Why a shift towards booze free law events is a positive for the profession

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By Husnara Begum on

Husnara Begum reflects on life as a teetotalling magic circle trainee in the nineties

Picture the scene. You’re a Muslim and a teetotaller. You’re a first seat trainee and you’ve been invited to a client wine tasting evening.

Do you politely decline, saying you don’t drink or do you go along as an observer and then risk coming across as an ignorant outsider who doesn’t know Chardonnays from their Pinot Grigios? That was the dilemma I faced within months of starting my training contract.

Please don’t misunderstand me. I’m generally happy to be around people who are drinking and whilst at university spent many evenings nursing or playing taxi driver to friends who had one snakebite too many. But the big difference then was that at no point did my friends twist my arms into even taking a sip of alcohol.

But as a fresh-faced trainee who grew up in Luton and the first in my family to go to university I was desperate to impress. I felt immense pressure to fit in and worried that both options described above would still risk me being an outcast and in turn result in me falling out of favour with key partners and senior associates. It was a lose-lose situation.

And to be honest as I progressed through the legal profession and then switched to journalism it became worryingly apparent that drunken nights out were the norm. Indeed, nothing got the bar till ringing louder than a social with lawyers and journalists. What’s more I even once overheard a former colleague say behind my back that as a non-drinker I’d never be able to cut it as a journalist. And how wrong were they?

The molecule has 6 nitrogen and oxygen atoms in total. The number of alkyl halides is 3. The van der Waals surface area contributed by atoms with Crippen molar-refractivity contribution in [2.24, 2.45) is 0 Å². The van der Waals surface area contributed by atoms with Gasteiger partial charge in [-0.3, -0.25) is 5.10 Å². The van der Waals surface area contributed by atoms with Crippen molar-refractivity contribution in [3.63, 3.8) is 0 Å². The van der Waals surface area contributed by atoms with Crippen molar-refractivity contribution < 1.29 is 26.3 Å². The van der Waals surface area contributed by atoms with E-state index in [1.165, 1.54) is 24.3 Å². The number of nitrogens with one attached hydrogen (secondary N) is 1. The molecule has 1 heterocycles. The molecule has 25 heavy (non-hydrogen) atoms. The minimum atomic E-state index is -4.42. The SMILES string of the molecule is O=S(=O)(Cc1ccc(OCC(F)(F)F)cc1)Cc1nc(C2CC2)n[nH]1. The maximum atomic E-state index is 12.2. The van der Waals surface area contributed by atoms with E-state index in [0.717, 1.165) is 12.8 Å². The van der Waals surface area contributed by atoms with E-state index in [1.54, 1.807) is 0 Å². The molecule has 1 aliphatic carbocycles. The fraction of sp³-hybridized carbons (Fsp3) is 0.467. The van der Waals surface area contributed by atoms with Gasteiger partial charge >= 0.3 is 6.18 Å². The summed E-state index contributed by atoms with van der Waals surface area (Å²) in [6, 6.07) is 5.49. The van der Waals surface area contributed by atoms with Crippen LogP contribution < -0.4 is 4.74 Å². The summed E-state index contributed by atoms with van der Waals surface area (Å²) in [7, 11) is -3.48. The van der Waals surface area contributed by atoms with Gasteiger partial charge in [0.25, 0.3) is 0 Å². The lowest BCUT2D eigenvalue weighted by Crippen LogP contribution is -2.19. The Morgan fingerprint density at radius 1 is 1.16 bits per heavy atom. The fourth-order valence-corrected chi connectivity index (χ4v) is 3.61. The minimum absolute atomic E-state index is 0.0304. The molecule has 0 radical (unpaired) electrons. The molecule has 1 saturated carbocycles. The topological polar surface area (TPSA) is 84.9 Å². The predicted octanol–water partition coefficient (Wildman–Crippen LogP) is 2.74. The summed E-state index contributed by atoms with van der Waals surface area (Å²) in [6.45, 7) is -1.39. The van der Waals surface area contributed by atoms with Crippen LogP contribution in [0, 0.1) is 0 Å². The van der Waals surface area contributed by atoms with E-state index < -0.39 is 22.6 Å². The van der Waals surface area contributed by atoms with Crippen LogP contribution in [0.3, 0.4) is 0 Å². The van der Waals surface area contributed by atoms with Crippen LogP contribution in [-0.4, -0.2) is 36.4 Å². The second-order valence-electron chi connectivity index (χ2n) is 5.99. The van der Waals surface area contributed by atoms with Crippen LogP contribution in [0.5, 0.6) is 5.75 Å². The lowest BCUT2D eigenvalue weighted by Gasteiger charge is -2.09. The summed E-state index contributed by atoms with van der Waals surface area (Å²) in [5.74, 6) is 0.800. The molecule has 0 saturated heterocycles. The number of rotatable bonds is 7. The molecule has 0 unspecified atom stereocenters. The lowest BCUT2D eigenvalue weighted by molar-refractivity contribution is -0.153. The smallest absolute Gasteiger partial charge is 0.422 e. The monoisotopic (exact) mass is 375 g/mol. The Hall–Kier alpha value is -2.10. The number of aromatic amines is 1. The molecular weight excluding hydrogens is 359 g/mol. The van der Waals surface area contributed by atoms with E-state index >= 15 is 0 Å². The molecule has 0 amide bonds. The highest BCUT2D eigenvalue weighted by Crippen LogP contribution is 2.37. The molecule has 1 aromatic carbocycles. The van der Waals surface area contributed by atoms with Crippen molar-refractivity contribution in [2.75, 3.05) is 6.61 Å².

That’s why I welcome the recommendations made recently by the Junior Lawyers Division (JLD) to do away with the boozy culture that far too often prevails in the legal sector and to promote a more ‘inclusive approach’. And I really do hope law firms take heed when planning social activities for vacation scheme students and ditch gin tasting for an activity that does not centre around alcohol.

I appreciate that drinking habits should remain an individual choice and I’m certainly not suggesting that we go to extreme measures by requiring law firms to ban alcohol at all events. But I believe there is plenty of merit in shifting the emphasis away from non-drink related activities to ones with proven links to mindfulness and wellbeing, as per the JLD’s suggestion.

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So hopefully no current or future trainee will ever face the same dilemma as me. Besides, who isn’t always up for a game of mini golf or paint balling? By the way, below are my top five tips on how to enjoy a sober work social either without any alcohol or limiting yourselves to one drink:

1. Don’t feel the urge to tell every single guest you’re abstaining, especially if you’re drinking mocktails. Most people won’t even notice. And if they do — it’s absolutely fine to be honest about it but there’s no need to give a lengthy explanation of your reasons for not drinking.

2. Accept the first few times you do this it will inevitably feel awkward. But I promise you — it does get easier. So do try to relax and be yourselves.

3. Sponge on others’ high and fake it — this one is definitely my favourite. I noticed from very early on in my life that when everyone else is drunk or at least tipsy then it’s really easy to pretend you are too. Hardly anyone will notice that it’s all an act and what’s more as a fake you are in full control of your behaviour so there’s less risk of you saying or doing something you’ll later regret.

4. Capitalise on being sober and engage in intellectual but light-hearted conversations, which as an added bonus you are more likely to remember the next day.

5. Remind yourselves of the benefits of waking up without a stinking hangover.

Husnara Begum is a career coach and outplacement specialist with a particular focus on working with final seat trainees and junior associates. She will be speaking at LegalEdCon 2020, a day-long virtual conference on Thursday 14 May.

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